Ok wine lovers hear this: Americans drink white wine too cold and red wine too hot. I’ll talk about white wine later but for this blog post, let’s talk about chilling your red wine.
“Red wine should be drunk at room temperature”. How many times have we heard this? Well if the room is in a drafty old chateau in Bordeaux in January I might agree. But here in South Carolina, you need to think about letting your red wine chill out.
More and more wine professionals are pointing out that chilling your red makes the wine more enjoyable, especially the lighter low- alcohol reds that are becoming more popular. So, what does temperature have to do with the taste of your red wine? A warm red wine above 66 degrees will taste harsh and the alcohol will become significantly more noticeable. The opposite is true if it is too cold, say below 55 degrees. Too cold and the wine will taste muted, making the “taste” hard to discern.
If the wine is at a temperature between 55 and 60 degrees, you will have more focused flavors and softer tannins and the alcohol taste will not not be as prominent. So I’m not saying stick that red in the fridge and leave it overnight. I’m suggesting you put it in a bucket of ice or the fridge for 15 or 20 minutes.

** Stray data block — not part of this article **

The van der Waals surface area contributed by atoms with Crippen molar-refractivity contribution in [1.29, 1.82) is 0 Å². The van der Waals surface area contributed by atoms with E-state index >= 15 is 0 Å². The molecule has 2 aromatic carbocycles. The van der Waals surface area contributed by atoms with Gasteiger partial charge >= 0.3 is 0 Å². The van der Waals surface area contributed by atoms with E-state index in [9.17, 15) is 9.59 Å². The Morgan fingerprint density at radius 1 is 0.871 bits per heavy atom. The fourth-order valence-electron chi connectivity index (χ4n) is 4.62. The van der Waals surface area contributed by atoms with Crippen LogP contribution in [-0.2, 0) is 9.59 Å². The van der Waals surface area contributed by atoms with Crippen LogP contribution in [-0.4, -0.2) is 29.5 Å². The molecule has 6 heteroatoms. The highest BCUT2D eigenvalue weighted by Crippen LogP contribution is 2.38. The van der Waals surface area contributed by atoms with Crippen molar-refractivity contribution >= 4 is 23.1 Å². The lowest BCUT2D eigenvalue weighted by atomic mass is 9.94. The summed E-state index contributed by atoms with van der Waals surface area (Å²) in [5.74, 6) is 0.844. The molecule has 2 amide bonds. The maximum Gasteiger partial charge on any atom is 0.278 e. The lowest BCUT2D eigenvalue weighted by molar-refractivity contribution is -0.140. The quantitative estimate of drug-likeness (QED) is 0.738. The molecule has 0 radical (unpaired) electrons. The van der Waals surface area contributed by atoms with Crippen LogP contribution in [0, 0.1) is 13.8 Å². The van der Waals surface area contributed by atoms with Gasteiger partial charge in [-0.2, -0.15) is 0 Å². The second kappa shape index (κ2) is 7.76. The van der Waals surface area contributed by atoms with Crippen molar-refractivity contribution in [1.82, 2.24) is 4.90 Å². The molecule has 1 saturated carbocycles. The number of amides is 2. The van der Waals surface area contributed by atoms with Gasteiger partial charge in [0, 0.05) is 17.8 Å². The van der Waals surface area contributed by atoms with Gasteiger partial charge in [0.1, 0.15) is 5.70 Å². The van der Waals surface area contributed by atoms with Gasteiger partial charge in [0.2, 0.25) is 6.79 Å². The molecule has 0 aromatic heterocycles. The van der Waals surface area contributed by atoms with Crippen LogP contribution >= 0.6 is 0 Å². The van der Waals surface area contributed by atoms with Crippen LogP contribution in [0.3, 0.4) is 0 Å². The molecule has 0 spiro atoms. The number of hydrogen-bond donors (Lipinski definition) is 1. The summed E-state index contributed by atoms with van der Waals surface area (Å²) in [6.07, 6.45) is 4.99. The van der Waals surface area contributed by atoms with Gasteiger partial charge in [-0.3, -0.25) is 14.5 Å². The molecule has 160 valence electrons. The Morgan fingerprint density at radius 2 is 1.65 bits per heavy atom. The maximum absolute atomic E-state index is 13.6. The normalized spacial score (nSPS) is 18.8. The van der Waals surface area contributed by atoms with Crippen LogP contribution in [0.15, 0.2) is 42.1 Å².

Now….should all reds be chilled? The short answer is yes, but some reds benefit from a trip to the fridge more than others. Big cabs and zins can improve with a little chill in the summertime but those are really sit-by-fire type reds. Lighter reds can be helped with a chill regardless the time of year. Cab Francs from the Loire Valley of France, Pinot Noir from anywhere (but especially those that are not mass produced and loaded with additives), and Beaujolais.
I’ve noticed an increasing number of my clients enjoying lighter reds, and I have a nice variety to offer. Below are just a few that I have in stock for you to consider. So, open the fridge or dunk it in ice and see the difference.
Click on the wine to link the the following reds we recommend: